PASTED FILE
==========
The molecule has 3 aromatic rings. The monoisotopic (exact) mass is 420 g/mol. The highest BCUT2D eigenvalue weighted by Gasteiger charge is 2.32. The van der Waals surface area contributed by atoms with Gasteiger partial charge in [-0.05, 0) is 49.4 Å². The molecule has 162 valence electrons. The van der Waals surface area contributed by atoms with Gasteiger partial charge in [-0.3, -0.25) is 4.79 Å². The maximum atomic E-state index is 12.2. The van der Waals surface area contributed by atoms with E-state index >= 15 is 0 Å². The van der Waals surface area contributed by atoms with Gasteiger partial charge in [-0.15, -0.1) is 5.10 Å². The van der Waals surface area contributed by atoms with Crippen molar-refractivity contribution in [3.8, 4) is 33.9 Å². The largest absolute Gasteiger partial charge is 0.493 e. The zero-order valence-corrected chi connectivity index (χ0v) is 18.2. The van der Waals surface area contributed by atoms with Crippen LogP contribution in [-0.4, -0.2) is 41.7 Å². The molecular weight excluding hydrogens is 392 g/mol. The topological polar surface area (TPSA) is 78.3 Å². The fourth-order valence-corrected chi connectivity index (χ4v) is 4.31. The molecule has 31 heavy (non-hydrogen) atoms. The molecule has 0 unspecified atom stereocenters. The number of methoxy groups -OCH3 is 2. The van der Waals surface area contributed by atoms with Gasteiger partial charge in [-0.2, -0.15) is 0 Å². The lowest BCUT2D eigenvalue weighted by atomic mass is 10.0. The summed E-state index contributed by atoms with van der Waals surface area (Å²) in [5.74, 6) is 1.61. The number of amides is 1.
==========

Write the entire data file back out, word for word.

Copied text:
The molecule has 3 aromatic rings. The monoisotopic (exact) mass is 420 g/mol. The highest BCUT2D eigenvalue weighted by Gasteiger charge is 2.32. The van der Waals surface area contributed by atoms with Gasteiger partial charge in [-0.05, 0) is 49.4 Å². The molecule has 162 valence electrons. The van der Waals surface area contributed by atoms with Gasteiger partial charge in [-0.3, -0.25) is 4.79 Å². The maximum atomic E-state index is 12.2. The van der Waals surface area contributed by atoms with E-state index >= 15 is 0 Å². The van der Waals surface area contributed by atoms with Gasteiger partial charge in [-0.15, -0.1) is 5.10 Å². The van der Waals surface area contributed by atoms with Crippen molar-refractivity contribution in [3.8, 4) is 33.9 Å². The largest absolute Gasteiger partial charge is 0.493 e. The zero-order valence-corrected chi connectivity index (χ0v) is 18.2. The van der Waals surface area contributed by atoms with Crippen LogP contribution in [-0.4, -0.2) is 41.7 Å². The molecular weight excluding hydrogens is 392 g/mol. The topological polar surface area (TPSA) is 78.3 Å². The fourth-order valence-corrected chi connectivity index (χ4v) is 4.31. The molecule has 31 heavy (non-hydrogen) atoms. The molecule has 0 unspecified atom stereocenters. The number of methoxy groups -OCH3 is 2. The van der Waals surface area contributed by atoms with Gasteiger partial charge in [-0.2, -0.15) is 0 Å². The lowest BCUT2D eigenvalue weighted by atomic mass is 10.0. The summed E-state index contributed by atoms with van der Waals surface area (Å²) in [5.74, 6) is 1.61. The number of amides is 1.